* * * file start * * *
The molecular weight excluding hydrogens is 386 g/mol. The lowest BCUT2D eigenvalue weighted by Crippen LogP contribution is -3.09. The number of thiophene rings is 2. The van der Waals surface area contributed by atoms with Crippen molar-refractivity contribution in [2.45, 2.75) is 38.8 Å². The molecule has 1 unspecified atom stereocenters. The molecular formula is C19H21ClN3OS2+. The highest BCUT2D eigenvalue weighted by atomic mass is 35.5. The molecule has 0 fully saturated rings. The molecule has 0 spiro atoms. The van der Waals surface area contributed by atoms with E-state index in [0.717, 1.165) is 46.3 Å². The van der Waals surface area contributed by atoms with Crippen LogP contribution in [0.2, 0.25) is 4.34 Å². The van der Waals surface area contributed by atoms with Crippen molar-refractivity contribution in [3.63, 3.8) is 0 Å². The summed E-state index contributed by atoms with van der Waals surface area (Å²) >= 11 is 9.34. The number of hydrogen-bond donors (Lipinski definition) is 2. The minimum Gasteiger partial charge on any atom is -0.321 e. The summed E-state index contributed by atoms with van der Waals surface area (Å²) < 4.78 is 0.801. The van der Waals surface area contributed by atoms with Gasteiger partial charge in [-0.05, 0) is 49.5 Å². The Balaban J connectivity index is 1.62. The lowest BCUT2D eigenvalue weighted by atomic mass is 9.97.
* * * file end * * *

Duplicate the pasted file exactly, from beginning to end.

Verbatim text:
The molecular weight excluding hydrogens is 386 g/mol. The lowest BCUT2D eigenvalue weighted by Crippen LogP contribution is -3.09. The number of thiophene rings is 2. The van der Waals surface area contributed by atoms with Crippen molar-refractivity contribution in [2.45, 2.75) is 38.8 Å². The molecule has 1 unspecified atom stereocenters. The molecular formula is C19H21ClN3OS2+. The highest BCUT2D eigenvalue weighted by atomic mass is 35.5. The molecule has 0 fully saturated rings. The molecule has 0 spiro atoms. The van der Waals surface area contributed by atoms with E-state index in [0.717, 1.165) is 46.3 Å². The van der Waals surface area contributed by atoms with Crippen LogP contribution in [0.2, 0.25) is 4.34 Å². The van der Waals surface area contributed by atoms with Crippen molar-refractivity contribution in [3.63, 3.8) is 0 Å². The summed E-state index contributed by atoms with van der Waals surface area (Å²) >= 11 is 9.34. The number of hydrogen-bond donors (Lipinski definition) is 2. The minimum Gasteiger partial charge on any atom is -0.321 e. The summed E-state index contributed by atoms with van der Waals surface area (Å²) < 4.78 is 0.801. The van der Waals surface area contributed by atoms with Gasteiger partial charge in [-0.05, 0) is 49.5 Å². The Balaban J connectivity index is 1.62. The lowest BCUT2D eigenvalue weighted by atomic mass is 9.97.